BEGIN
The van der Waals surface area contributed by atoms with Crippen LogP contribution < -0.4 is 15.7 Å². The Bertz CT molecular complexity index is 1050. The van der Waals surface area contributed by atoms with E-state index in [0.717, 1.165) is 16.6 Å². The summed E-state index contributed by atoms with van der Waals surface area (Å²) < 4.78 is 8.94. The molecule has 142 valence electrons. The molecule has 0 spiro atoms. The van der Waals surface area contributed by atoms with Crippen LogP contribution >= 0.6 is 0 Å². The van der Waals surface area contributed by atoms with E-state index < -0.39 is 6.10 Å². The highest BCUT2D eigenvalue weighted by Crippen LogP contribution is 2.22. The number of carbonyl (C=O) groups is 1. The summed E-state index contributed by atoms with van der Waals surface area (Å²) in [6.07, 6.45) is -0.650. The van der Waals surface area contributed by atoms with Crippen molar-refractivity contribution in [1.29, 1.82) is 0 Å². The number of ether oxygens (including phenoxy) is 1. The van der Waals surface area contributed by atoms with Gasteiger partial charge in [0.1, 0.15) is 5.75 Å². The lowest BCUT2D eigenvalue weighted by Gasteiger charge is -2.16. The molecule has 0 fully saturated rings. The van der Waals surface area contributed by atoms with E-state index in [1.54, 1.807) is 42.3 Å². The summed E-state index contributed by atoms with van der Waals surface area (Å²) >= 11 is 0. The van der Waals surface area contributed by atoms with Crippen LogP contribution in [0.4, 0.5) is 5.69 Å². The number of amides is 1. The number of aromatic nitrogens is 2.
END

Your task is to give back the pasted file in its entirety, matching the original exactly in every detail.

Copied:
The van der Waals surface area contributed by atoms with Crippen LogP contribution < -0.4 is 15.7 Å². The Bertz CT molecular complexity index is 1050. The van der Waals surface area contributed by atoms with E-state index in [0.717, 1.165) is 16.6 Å². The summed E-state index contributed by atoms with van der Waals surface area (Å²) < 4.78 is 8.94. The molecule has 142 valence electrons. The molecule has 0 spiro atoms. The van der Waals surface area contributed by atoms with Crippen LogP contribution >= 0.6 is 0 Å². The van der Waals surface area contributed by atoms with E-state index < -0.39 is 6.10 Å². The highest BCUT2D eigenvalue weighted by Crippen LogP contribution is 2.22. The number of carbonyl (C=O) groups is 1. The summed E-state index contributed by atoms with van der Waals surface area (Å²) in [6.07, 6.45) is -0.650. The van der Waals surface area contributed by atoms with Crippen molar-refractivity contribution in [1.29, 1.82) is 0 Å². The number of ether oxygens (including phenoxy) is 1. The van der Waals surface area contributed by atoms with Gasteiger partial charge in [0.1, 0.15) is 5.75 Å². The lowest BCUT2D eigenvalue weighted by Gasteiger charge is -2.16. The molecule has 0 fully saturated rings. The van der Waals surface area contributed by atoms with E-state index in [1.54, 1.807) is 42.3 Å². The summed E-state index contributed by atoms with van der Waals surface area (Å²) >= 11 is 0. The van der Waals surface area contributed by atoms with Crippen LogP contribution in [0.4, 0.5) is 5.69 Å². The number of amides is 1. The number of aromatic nitrogens is 2.